The following article from the December 1, 1976 Wall Street Journal gives a graphic picture of the integration of China into world capitalism and its money system.
HONG KONG—For an arm of one of the largest Communist powers on earth, the Bank of China is surprisingly adept at making a capitalist feel right at home.
Inside the branch headquarters here, marble floors and walls and fluted columns supporting a high mosaic-tiled ceiling exude that solid, secure atmosphere all banks once strived to create. Around the large hall, blue-uniformed employees tend to customer’s needs, cashing checks, taking in funds and explaining the latest interest rates on time deposits.
Only the large color portrait of the late Mao Tse-tung overlooking the scene suggests this might not be a haven for the moneyed class.
Financing the People’s Republic
No deception, however, is intended. The bank, a subsidiary of the People’s Bank of China in Peking, is China’s teller window to the world. As such, it operates much like any private institution, luring deposits, lending and borrowing money and otherwise helping to finance the international trade of the People’s Republic.
According to figures derived from reports filed with the Hong Kong Companies Registry, for instance, the Bank of China’s profits last year jumped more than 200% from the 1974 level to the equivalent of $35.3 million. Its total assets in the same period rose 20% to $13.7 billion, deposits were up 17% to $3.86 billion, and the loan portfolio swelled 32%.
(The Bank of China) empire here consists of five banking offices and 12 sister banks with 120 branches. There is no mystery to this concentration. The British colony is China’s largest customer and thus its biggest source of cash. And in addition to helping China finance the $1.4 billion annual trade with Hong Kong, the Bank of China also acts as financial supporter and adviser to a large group of Communist enterprises here, including some 40 department stores, three insurance companies, travel and shipping agencies, real estate holdings, manufacturing plants, and even gasoline stations.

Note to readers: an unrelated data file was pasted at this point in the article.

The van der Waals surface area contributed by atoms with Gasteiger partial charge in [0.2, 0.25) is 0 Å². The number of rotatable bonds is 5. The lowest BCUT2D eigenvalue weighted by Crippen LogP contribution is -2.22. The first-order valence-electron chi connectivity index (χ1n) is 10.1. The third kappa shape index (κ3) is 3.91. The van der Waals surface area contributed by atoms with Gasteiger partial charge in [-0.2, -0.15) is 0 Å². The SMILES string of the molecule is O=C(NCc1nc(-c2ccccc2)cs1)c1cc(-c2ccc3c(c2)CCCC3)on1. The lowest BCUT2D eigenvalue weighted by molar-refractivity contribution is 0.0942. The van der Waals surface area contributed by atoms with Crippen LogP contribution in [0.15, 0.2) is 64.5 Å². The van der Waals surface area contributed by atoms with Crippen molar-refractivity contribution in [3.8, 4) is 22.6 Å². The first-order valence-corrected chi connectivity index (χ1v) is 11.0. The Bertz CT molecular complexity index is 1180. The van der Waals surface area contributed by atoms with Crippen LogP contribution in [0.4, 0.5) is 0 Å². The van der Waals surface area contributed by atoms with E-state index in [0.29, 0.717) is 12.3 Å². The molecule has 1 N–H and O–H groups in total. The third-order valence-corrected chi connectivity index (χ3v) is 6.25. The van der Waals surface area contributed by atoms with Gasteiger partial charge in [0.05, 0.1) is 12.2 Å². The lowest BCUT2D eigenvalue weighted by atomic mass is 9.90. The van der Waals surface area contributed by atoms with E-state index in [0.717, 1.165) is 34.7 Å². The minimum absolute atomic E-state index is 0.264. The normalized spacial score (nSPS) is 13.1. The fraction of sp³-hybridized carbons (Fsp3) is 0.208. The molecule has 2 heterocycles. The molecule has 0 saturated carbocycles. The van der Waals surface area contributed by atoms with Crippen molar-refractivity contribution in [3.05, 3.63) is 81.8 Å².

“They play the Hong Kong capitalist game and take advantage of it,” comments one local businessman.
“They’re out to make a lot of money for China and they do a good job at it.”
Although the Chinese don’t like to call it borrowing, the country has in fact been borrowing heavily to pay for imports such as several billion dollars’ worth of plants, equipment and grain on two to five year terms at 6% annual interest. And anticipating future deals with China, many foreign banks have deposited millions of dollars—perhaps $500 million in total—with the Bank of China.
The Bank of China itself has also borrowed on banking markets in Hong Kong and London. In 1974, for instance, it did between $350 and $350 million * of such borrowing in London to help cover China’s $800 million trade deficit that year, sources say. And in Hong Kong, where the bank traditionally has been a net lender to other banks, it is increasingly becoming a borrower to finance China’s investments in the colony.
A Solid Image
“Businessmen seeking economic contacts with China say that Bank of China officials can be as hospitable—and as professional—as any private banking executive. Visitors are ushered into one of several wood-paneled conference rooms, the size of which depends on the guest’s status. The rooms are simply decorated with a carpet, stuffed chairs draped with lace doilies, a glass-topped table holding magazines like China Reconstructs, and the inevitable portrait of the late Chairman Mao. Endless cups of tea are served.
“…Bank officials try hard to cultivate an image of the Bank of China as a very conservative, old-style, tight-lipped financial institution. According to an economist, “Part of it is because they are communists, but part of it is also that they are trying to give an image of solidity and stability.”
* The numeric typo is in the FE print original.